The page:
In Bradford, Vt., Dirt Still Rules

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Bradford, Vt. — Every Saturday night in the summer, scores of drivers turn out to test themselves on Vermont’s last remaining dirt racetrack. Bryan King, of Corinth, has been competing at Bear Ridge Speedway for more than two decades.


“Like anything, you get addicted to it,” said King, who drives a specially built Chevy in the sportsman modified class. Saturday nights find him and his family at the track, which “tries to be pretty family oriented.”


King’s son, Travis, has raced there in the limited late models class, and this year, his son Shawn, 14, picked up the habit, competing in the mini sprint, 500cc division. “It keeps him out of trouble,” King said, “and you know where they are.”


Bob Riley, a longtime track employee, said it’s “very common” for racing to run in a family. “We have two and three generation drivers here.”


Tucked in the woods of Bradford, Bear Ridge opened in 1968, and has been home to summer racing ever since. Butch Elms and his fiance, April Preston, own and operate the place, which also has a family lineage. Elms bought the track in 1989 from his father, Chuck Elms, who had bought it with some partners in 1972.


Asked whether it’s possible to make a living as a dirt track owner, Elms laughs. “It’s a labor of love, and a hobby.”


In addition to his regular work as a cattle dealer and dairy farmer, May to September is also racing season. A former dirt-track driver himself, he has a two-word explanation for why he’s stayed in the business so long: The people.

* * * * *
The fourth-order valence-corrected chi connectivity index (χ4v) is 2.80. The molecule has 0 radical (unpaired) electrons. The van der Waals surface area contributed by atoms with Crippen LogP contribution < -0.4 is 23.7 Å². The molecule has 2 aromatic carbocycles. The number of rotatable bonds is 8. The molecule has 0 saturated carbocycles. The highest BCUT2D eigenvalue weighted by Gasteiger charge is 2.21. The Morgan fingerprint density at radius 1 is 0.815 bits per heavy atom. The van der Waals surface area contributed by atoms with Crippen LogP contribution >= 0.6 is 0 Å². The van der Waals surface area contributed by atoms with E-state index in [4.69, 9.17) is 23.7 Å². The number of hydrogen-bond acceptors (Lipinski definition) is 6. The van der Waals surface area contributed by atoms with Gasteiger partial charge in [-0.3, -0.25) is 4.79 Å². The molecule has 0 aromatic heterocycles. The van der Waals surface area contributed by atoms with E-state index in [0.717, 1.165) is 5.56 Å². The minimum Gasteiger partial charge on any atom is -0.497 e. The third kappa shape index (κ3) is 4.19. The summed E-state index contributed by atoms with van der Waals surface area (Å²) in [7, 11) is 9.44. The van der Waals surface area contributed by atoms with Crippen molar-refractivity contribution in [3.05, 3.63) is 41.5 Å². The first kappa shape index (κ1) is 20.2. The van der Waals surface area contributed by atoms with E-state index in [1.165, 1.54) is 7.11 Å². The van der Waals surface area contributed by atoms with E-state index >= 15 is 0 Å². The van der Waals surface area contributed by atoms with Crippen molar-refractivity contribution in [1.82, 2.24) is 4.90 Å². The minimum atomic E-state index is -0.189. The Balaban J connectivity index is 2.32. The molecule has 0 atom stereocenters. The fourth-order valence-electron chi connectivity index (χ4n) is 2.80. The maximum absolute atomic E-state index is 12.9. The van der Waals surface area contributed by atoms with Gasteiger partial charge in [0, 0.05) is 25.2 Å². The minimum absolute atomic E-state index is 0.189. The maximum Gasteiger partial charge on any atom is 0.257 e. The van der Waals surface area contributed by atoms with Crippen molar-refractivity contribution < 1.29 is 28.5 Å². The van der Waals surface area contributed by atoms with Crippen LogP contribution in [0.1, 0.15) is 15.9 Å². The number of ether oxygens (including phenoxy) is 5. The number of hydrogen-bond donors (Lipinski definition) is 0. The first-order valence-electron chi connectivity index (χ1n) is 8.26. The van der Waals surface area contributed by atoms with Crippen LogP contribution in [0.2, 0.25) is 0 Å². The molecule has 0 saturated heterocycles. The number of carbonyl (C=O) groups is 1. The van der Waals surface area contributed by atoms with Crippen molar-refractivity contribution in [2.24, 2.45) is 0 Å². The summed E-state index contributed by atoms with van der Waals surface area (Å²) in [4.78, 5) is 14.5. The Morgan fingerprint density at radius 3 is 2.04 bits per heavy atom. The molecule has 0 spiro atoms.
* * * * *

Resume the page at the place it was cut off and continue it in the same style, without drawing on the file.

Back when he was still racing, he met a lot of great people all over the country, the kind of people who “don’t forget who you are, and you don’t forget who they are,” said Elms, who lives in North Haverhill. “We’re not family, but we are family.”


Riley, who has worked at the track full time since 2000, said the fun, close-knit atmosphere is what keeps him coming back from Florida, year after year. He and his wife, Linda, live in a mobile home on the grounds during the season.


“Everybody’s friendly, and all the employees get along well,” said Bob Riley, who helps with everything from mowing to marketing. “I have a lot of friends, both on and off the track.”


In August, the track will offer a children’s bicycle race, and on a recent Saturday night, kids had the chance to come down from the stands and ride in the racecars, the drivers taking slow laps around the 1/4-mile clay oval. The track has long offered the children’s rides, Elms said. “We’re maybe one of the old mainstays of doing that a couple times a year.”


Coming from someone who loves the sport, the focus on getting children involved is no accident.


“You’ve got to look at kids (as) future racers,” he said. “Keep them away from the computer so they can come out and do what we’re doing.”


The races continue through late September. The drivers are mostly local, with probably 80 percent coming from within a 20-mile radius, Elms said. They usually run about 90 or 100 vehicles, but a recent night attracted 120 or 125. A good night can draw 800 spectators, who, like the drivers, are mostly local, but every weekend a car bearing plates from New York, Connecticut, Rhode Island or Canada turns up in the parking lot.


With dirt kicked up on every lap, baseball caps and sunglasses are common attire for spectators. And for the uninitiated, Riley shares some oft repeated dirt-track wisdom: “Don’t wear a white shirt,” he said, laughing.



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